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Dealing with Diaper Rash and Cloth Diapers

Diaper rash doesn't mark you as a negligent parent. In fact, it is one of the most common dermatologic conditions in the United States and the most common skin disorder of early childhood. And while diaper rash isn't as common among cloth-diapered babies, it does happen. Below are the 6 most common diaper rashes that can occur in cloth diapers and how you can treat them.

For more details and pictures of the rashes, check out our Ultimate Guide to Diaper Rash.

 

Top 6 Most Common Diaper Rashes in Cloth Diapers

 

1. Contact Rash
- Bright red, flat and blotchy, in the diaper area only

 

  • Check for fabric sensitivity: While this is less common, some babies are sensitive to certain synthetic fabric such as suede cloth, which is commonly used in pocket diapers. But before you switch your diapers, check for this sensitivity by lining the diaper with cotton (you can cut up an old t-shrit or flour sack towels) and see if the rash goes away.

     

  • Buy looser fitting diapers: This rash will only appear around the waist and/or legs and usually happens if the diaper is too tight (common for babies with chunky legs). To avoid this rash, choose diapers with a larger / looser fit and covered elastic on the leg openings. Some recommended brands for babies with chunky legs include Anne Marie Padorie (AMD) pockets, Pooters fitteds, and Softbums AI2s. -For a more complete list of recommended diapers for chunky legs, click here.

     

  • Strip and change your wash routine: Many people just start out using way too much detergent (or not the right amount of water) when they wash their diapers and this can lead to a rash in the diaper area. To avoid this, first strip your diapers using the stripping method found here and then resume a normal washing routine.
    Note: Charlie’s detergent is known for leaving residue on cloth diapers

     

    2. Yeast Rash or HMD
    - Raised red bumps similar to acne or pimples, all over the bum that does not seem to get better after 2 days

     

  • Run a culture: Your doctor can run a culture to determine if it’s HFMD (Hand, foot and mouth) or Yeast (the rashes look very similar). If it’s HFMD, you can apply a cream with natural anti-bacterial ingredients like coconut oil. For yeast rashes, you will need to use creams with anti-fungal properties like tea tree oil (we suggest Pooters Skin Therapy or Earth Mama Angel Baby Bottom Balm), or your doctor may prescribe an antifungal cream like Clotrimazole or prescription Nystatin. If you use the prescriptions creams, be sure to use a liner or switch to disposable diapers so the cream won’t harm your cloth diapers.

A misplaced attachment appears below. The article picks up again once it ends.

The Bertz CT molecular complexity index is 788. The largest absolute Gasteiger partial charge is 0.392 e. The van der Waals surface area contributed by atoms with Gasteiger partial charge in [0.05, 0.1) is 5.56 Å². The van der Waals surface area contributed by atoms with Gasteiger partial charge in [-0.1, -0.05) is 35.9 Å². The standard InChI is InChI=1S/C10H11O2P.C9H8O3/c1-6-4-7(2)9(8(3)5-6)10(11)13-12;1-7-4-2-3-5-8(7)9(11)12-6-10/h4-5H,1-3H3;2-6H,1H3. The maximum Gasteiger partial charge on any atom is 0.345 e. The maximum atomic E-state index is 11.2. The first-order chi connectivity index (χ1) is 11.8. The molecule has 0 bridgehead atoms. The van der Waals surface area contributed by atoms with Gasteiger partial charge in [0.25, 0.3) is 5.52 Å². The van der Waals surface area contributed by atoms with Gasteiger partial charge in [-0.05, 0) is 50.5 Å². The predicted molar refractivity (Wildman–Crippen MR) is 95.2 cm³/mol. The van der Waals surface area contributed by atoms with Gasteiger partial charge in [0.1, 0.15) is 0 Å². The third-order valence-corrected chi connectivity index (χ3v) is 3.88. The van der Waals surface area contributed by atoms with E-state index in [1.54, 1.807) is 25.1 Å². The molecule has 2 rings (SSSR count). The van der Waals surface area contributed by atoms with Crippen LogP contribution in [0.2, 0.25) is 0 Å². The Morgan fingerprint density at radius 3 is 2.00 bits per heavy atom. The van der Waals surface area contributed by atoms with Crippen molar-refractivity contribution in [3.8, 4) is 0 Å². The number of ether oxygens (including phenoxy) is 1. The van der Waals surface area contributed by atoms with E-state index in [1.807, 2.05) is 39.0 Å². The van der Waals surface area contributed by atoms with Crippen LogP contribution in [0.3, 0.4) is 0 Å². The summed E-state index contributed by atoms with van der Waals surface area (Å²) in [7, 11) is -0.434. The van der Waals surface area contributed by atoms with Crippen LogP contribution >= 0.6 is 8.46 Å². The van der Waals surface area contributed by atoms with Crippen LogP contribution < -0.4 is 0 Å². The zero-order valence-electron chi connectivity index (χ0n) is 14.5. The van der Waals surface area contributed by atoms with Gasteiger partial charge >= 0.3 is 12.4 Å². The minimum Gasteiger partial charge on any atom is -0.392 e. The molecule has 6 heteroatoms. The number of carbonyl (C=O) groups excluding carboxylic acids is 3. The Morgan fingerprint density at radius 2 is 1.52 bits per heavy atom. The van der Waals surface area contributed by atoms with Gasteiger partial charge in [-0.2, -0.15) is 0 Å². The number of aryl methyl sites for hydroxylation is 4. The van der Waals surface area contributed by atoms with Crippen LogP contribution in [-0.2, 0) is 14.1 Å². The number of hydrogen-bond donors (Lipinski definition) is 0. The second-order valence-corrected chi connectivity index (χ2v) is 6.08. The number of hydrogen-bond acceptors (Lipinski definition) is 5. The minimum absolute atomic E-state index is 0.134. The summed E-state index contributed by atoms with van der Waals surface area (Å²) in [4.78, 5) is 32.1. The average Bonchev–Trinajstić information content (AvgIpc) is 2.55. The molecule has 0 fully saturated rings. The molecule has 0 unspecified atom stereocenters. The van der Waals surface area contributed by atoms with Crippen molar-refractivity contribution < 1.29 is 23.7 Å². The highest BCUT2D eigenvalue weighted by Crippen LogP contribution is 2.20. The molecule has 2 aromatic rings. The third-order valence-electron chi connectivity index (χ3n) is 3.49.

• Bleach your diapers: In addition to treating the rash, you will need to add bleach to every wash while the rash is present and 7 days AFTER symptoms have gone, to prevent reoccurrence.

     

    3. Acidic rash
    - Red ring around the anal opening or where urine touches the skin

     

  • Restrict the diet: Acidic food like citrus fruits and berries or allergy-related foods like honey, milk, eggs, gluten or shellfish can cause this type of rash. To treat, remove these foods from the diet, apply a cloth diaper friendly rash cream until the rash clears, and add probiotics to baby’s diet to help balance the pH in baby’s gut and reduce acidity.

     

    4. Eczema
    - Red or dark, itchy and scaly patches. Skin may also be cracked, bleeding or oozing. Often appears on the bum, cheeks, and in the folds of the skin

     

  • Eliminate trigger foods & moisturize: While the cause of eczema is mostly unknown, it can be triggered by certain foods. To help calm eczema, eliminate things from baby’s diet that may cause flare ups like dairy, soy and gluten and heavily moisturize the skin with creams that include natural anti-inflammatories like coconut oil, chamomile, and calendula. We recommend Pooters Skin Therapy.

     

    5. Detergent Allergy
    - Small, tiny bumps all over baby’s body

     

  • Switch detergents: Harsh detergents or detergents with fragrances can irritate your baby's skin and cause a rash. Additionally, powder detergents tend to rinse out easier better than liquid detergents. Check out our list of recommended detergents.

     

    6. Ammonia / Bacteria burn
    - Red, carpet-like burn and/or blisters on or near the genitals

     

  • Reduce exposure to urine: Some babies are sensitive to contact with moisture. If you’re using natural fiber diapers such as prefolds or fitted, line the diaper with a rectangle piece of fleece fabric. This will keep wick the urine away from baby’s skin to leave him feeling dry.

     

  • Strip your diapers and change your wash routine: To clean your diapers properly you’ll need to remove the bacteria and disinfect them. Enzymes help to disinfect them by “eating” the bacteria. Unfortunately, most natural detergents don’t have enzymes and this can cause your diapers to not get truly clean - ultimately causing a bacteria burn on your baby. To get your diapers back to a “good” state, strip your diapers using the stripping method found here and then resume a normal washing routine.

     


    Note: Most diaper rashes should improve or disappear within 7 days. If the rash persists, spreads, is sensitive to the touch, blisters, bleeds or causes a fever, please contact a pediatrician immediately.

    For more details and pictures of the rashes, check out our Ultimate Guide to Diaper Rash.

  • April 04, 2016 by Majaliwa Bass

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